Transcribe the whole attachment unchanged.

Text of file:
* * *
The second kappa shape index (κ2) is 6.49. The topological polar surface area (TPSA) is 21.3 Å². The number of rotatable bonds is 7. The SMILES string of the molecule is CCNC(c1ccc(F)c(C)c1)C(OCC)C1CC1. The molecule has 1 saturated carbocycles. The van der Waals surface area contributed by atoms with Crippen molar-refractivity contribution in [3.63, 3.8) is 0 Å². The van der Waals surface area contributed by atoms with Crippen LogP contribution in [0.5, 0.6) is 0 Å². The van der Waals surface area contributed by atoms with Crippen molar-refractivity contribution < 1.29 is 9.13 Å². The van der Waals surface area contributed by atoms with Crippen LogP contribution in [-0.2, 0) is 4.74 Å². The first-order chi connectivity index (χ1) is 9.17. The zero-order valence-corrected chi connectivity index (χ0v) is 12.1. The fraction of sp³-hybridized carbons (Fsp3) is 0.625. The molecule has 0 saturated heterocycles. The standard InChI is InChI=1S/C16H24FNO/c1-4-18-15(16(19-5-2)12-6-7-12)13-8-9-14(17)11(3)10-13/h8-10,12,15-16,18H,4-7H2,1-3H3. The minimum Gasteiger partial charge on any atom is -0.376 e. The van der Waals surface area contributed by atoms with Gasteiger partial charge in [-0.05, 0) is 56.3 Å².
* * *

The second kappa shape index (κ2) is 6.49. The topological polar surface area (TPSA) is 21.3 Å². The number of rotatable bonds is 7. The SMILES string of the molecule is CCNC(c1ccc(F)c(C)c1)C(OCC)C1CC1. The molecule has 1 saturated carbocycles. The van der Waals surface area contributed by atoms with Crippen molar-refractivity contribution in [3.63, 3.8) is 0 Å². The van der Waals surface area contributed by atoms with Crippen LogP contribution in [0.5, 0.6) is 0 Å². The van der Waals surface area contributed by atoms with Crippen molar-refractivity contribution < 1.29 is 9.13 Å². The van der Waals surface area contributed by atoms with Crippen LogP contribution in [-0.2, 0) is 4.74 Å². The first-order chi connectivity index (χ1) is 9.17. The zero-order valence-corrected chi connectivity index (χ0v) is 12.1. The fraction of sp³-hybridized carbons (Fsp3) is 0.625. The molecule has 0 saturated heterocycles. The standard InChI is InChI=1S/C16H24FNO/c1-4-18-15(16(19-5-2)12-6-7-12)13-8-9-14(17)11(3)10-13/h8-10,12,15-16,18H,4-7H2,1-3H3. The minimum Gasteiger partial charge on any atom is -0.376 e. The van der Waals surface area contributed by atoms with Gasteiger partial charge in [-0.05, 0) is 56.3 Å².